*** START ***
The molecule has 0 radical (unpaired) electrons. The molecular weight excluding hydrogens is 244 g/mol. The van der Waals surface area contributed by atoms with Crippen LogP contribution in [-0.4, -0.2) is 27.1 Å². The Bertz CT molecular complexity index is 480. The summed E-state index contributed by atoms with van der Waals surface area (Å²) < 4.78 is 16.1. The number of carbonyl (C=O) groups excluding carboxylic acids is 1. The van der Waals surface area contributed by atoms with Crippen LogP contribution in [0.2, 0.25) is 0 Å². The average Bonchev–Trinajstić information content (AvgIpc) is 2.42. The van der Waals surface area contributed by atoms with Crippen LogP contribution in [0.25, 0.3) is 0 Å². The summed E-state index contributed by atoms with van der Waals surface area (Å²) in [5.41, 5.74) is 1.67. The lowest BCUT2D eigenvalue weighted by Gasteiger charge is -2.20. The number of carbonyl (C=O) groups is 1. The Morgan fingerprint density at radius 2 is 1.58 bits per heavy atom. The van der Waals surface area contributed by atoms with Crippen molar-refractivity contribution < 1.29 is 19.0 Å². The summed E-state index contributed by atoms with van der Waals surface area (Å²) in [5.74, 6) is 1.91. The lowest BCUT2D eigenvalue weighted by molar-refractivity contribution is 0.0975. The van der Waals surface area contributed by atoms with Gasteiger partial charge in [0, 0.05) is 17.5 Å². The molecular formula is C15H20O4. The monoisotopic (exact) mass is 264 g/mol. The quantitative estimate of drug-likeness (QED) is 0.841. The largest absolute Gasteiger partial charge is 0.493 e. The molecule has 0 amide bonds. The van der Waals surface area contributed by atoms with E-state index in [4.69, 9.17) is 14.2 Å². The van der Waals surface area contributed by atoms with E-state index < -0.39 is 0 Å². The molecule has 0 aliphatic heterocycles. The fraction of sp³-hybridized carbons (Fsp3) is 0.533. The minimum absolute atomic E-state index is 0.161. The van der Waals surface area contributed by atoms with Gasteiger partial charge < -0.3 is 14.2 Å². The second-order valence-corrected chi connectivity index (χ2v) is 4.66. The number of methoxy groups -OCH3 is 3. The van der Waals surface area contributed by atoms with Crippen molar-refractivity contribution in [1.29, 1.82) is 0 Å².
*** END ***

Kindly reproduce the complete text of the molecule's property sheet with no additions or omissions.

The molecule has 0 radical (unpaired) electrons. The molecular weight excluding hydrogens is 244 g/mol. The van der Waals surface area contributed by atoms with Crippen LogP contribution in [-0.4, -0.2) is 27.1 Å². The Bertz CT molecular complexity index is 480. The summed E-state index contributed by atoms with van der Waals surface area (Å²) < 4.78 is 16.1. The number of carbonyl (C=O) groups excluding carboxylic acids is 1. The van der Waals surface area contributed by atoms with Crippen LogP contribution in [0.2, 0.25) is 0 Å². The average Bonchev–Trinajstić information content (AvgIpc) is 2.42. The van der Waals surface area contributed by atoms with Crippen LogP contribution in [0.25, 0.3) is 0 Å². The summed E-state index contributed by atoms with van der Waals surface area (Å²) in [5.41, 5.74) is 1.67. The lowest BCUT2D eigenvalue weighted by Gasteiger charge is -2.20. The number of carbonyl (C=O) groups is 1. The Morgan fingerprint density at radius 2 is 1.58 bits per heavy atom. The van der Waals surface area contributed by atoms with Crippen molar-refractivity contribution < 1.29 is 19.0 Å². The summed E-state index contributed by atoms with van der Waals surface area (Å²) in [5.74, 6) is 1.91. The lowest BCUT2D eigenvalue weighted by molar-refractivity contribution is 0.0975. The van der Waals surface area contributed by atoms with Gasteiger partial charge in [0, 0.05) is 17.5 Å². The molecular formula is C15H20O4. The monoisotopic (exact) mass is 264 g/mol. The quantitative estimate of drug-likeness (QED) is 0.841. The largest absolute Gasteiger partial charge is 0.493 e. The molecule has 0 amide bonds. The van der Waals surface area contributed by atoms with E-state index in [4.69, 9.17) is 14.2 Å². The van der Waals surface area contributed by atoms with E-state index < -0.39 is 0 Å². The molecule has 0 aliphatic heterocycles. The fraction of sp³-hybridized carbons (Fsp3) is 0.533. The minimum absolute atomic E-state index is 0.161. The van der Waals surface area contributed by atoms with Gasteiger partial charge < -0.3 is 14.2 Å². The second-order valence-corrected chi connectivity index (χ2v) is 4.66. The number of methoxy groups -OCH3 is 3. The van der Waals surface area contributed by atoms with Crippen molar-refractivity contribution in [1.29, 1.82) is 0 Å².